Install a Service Pack on a System with Minimal Downtime for Mirrored Databases
This topic describes how to minimize downtime for mirrored databases when you install service packs and hotfixes. This process involves sequentially upgrading the instances of SQL Server 2012 that are participating in database mirroring. This form of update, which is known as a rolling update, reduces downtime to only a single failover. Note that for high-performance mode sessions in which the mirror server is geographically distant from the principal server, a rolling update might be inappropriate.
A rolling update is a multi-stage process that consists of the following stages:
Protect your data.
If the session includes a witness, we recommend that you remove the witness. Otherwise, when the mirror server instance is being updated, database availability depends on the witness that remains connected to the principal server instance. After you remove a witness, you can update it at any time during the rolling update process without risking database downtime.
For more information, see Quorum: How a Witness Affects Database Availability (Database Mirroring).
If a session is running in high-performance mode, change the operating mode to high-safety mode.
Update each server instance that is involved in database mirroring. A rolling update involves upgrading the server instance that is currently the mirror server, manually failing over each of its mirrored databases, and upgrading the server instance that was first the principal server (and is now the new mirror server). At this point, you will have to resume mirroring.
Before starting a rolling update, we recommend that you perform a practice manual failover on at least one of your mirroring sessions.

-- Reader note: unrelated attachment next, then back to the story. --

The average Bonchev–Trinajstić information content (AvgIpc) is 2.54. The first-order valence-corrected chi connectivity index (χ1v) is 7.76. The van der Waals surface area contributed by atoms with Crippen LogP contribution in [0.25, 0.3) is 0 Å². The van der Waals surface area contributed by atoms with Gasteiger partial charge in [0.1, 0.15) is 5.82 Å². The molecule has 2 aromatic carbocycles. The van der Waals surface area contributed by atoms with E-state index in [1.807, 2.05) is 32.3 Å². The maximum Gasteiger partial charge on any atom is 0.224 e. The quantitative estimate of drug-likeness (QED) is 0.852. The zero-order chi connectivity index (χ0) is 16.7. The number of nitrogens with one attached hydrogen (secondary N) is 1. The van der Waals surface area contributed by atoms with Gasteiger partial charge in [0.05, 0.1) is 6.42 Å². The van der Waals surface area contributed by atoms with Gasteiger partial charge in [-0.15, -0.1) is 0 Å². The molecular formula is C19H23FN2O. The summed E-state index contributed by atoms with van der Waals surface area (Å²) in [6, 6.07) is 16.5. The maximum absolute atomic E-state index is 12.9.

Revert to high-performance mode, if it is required.
Return the witness to the mirroring session, if it is required.
The procedures for these stages are described here.
A server instance might be performing different mirroring roles (principal server, mirror server, or witness) in concurrent mirroring sessions. In this case, you will have to adapt the basic rolling update process accordingly.
To protect your data before an update (a best practice)
Perform a full database backup on every principal database.
To back up a database
Run the DBCC CHECKDB command on every principal database.
To remove a witness from a session
If a mirroring session involves a witness, we recommend that you remove the witness before you perform a rolling update.
To remove the witness
To change a session from high-performance mode to high-safety mode
If a mirroring session is running in high-performance mode, before you perform a rolling update, change the operating mode to high safety without automatic failover. Use one of the following methods:
In SQL Server Management Studio: Change the Operating mode option to High safety without automatic failover (synchronous) by using the Mirroring Page of the Database Properties dialog box. For information about how to access this page, see Start the Configuring Database Mirroring Security Wizard (SQL Server Management Studio).